Study authors allowed participants to select bundles of food containing various portions of virtuous foods, like apples, or vice foods, like chips. People reported the smaller portions (as little as 1/4 of the total food consumed) of vice foods were just as tasty and satisfying as the larger portions. That's right: Just a few fries will seem as great as a carton.
    3. Treat yo'self to food that smells awesome
    You'd think getting a whiff of really delicious-smelling food would just stoke your appetite, right? But it turns out that the more intense the aroma, the smaller the bite you'll take, according to research in the journal Flavour. In the study, researchers presented 10 participants with vanilla custard. The authors then manipulated the aroma of the food, eventually concluding that people took smaller bites when the aroma was stronger. "Smelling food is a really important part of eating well because it's linked to taste," says Susan Albers, Psy.D., a psychologist and New York Times bestselling author of Eat Q: Unlock the Weight-Loss Power of Emotional Intelligence. "The good news is that inhaling the aroma before you take a bite is easy and quick."
    4. Check yourself before you wreck yourself
    If you typically sit down to a meal and eat so quickly your name might as well be Hoover, it's time to hit reset. "Taking a mindful pause to ask yourself if you're really hungry before you take even one bite is key," Albers says. That gives you a chance to figure out whether you're eating to fuel your body, or whether your urge to chow down is from boredom or stress.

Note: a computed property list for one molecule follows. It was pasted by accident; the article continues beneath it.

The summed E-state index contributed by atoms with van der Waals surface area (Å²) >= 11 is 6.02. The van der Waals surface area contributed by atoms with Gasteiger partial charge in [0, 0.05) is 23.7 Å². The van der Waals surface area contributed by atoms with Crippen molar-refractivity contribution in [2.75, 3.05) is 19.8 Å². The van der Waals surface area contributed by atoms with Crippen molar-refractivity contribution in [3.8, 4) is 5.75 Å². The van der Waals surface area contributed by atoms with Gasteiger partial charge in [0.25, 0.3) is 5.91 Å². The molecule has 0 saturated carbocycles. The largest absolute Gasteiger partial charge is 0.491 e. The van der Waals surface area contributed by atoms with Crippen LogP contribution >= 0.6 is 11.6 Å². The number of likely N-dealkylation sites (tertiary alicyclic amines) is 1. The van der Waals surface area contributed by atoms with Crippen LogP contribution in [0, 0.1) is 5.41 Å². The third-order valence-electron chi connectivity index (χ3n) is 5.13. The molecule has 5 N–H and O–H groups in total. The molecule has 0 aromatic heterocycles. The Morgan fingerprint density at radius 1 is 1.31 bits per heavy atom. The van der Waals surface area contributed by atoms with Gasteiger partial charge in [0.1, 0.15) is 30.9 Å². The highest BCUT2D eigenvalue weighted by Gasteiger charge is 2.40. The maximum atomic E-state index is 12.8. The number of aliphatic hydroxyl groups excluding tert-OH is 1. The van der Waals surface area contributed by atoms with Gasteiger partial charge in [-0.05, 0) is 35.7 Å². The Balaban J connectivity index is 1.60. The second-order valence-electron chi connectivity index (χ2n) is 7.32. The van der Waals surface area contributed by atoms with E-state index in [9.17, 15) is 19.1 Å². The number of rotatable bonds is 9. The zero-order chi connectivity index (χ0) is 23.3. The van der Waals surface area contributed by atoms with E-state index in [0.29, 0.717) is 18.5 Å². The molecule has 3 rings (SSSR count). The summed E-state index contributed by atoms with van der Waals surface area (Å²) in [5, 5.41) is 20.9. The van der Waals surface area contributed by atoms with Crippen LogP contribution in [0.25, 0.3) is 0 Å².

"I always recommend the 5 S's of mindful eating: sit down, smell, savor, slowly chew and smile," says Albers. "More is not better, even with food. It's all about experiencing and enjoying what you eat. That's what makes it truly satisfying." Check in, before you dig in.
    5. Sometimes you can trick yourself into eating less
    The smaller plate trick might not cut it, but that doesn't mean there aren't other ways to manipulate yourself into eating better. One big reason people overeat is because they're distracted. Force yourself to focus by eating with your non-dominant hand, suggests research in Personality and Social Psychology Bulletin. "Switching hands jolts you out of autopilot. It's similar to writing with your opposite hand. You can do it, but it takes more of your attention and concentration," says Albers.
    Another harmless hack: Hydrating. "Your stomach can't tell the difference between hunger and thirst," says Zeitlin. She recommends drinking around 10 glasses of water a day, or more if you're active. Not only will proper hydration boost pretty much every system in your body, guzzling some before you eat can help fill you up so you don't overdo it.
    Most importantly, don't deprive yourself. Remember: A small portion can be just as satisfying as a heaping helping. In one study in the journal Food Quality and Preference, participants were served either a large or small portion of apple pie, chocolate and chips. Those who got the large portion ate around 103 calories more than those who got the small one — but they all reported similar levels of satisfaction. "If you allow yourself conscious indulgences, you don't feel like you're restricting yourself," says Zeitlin.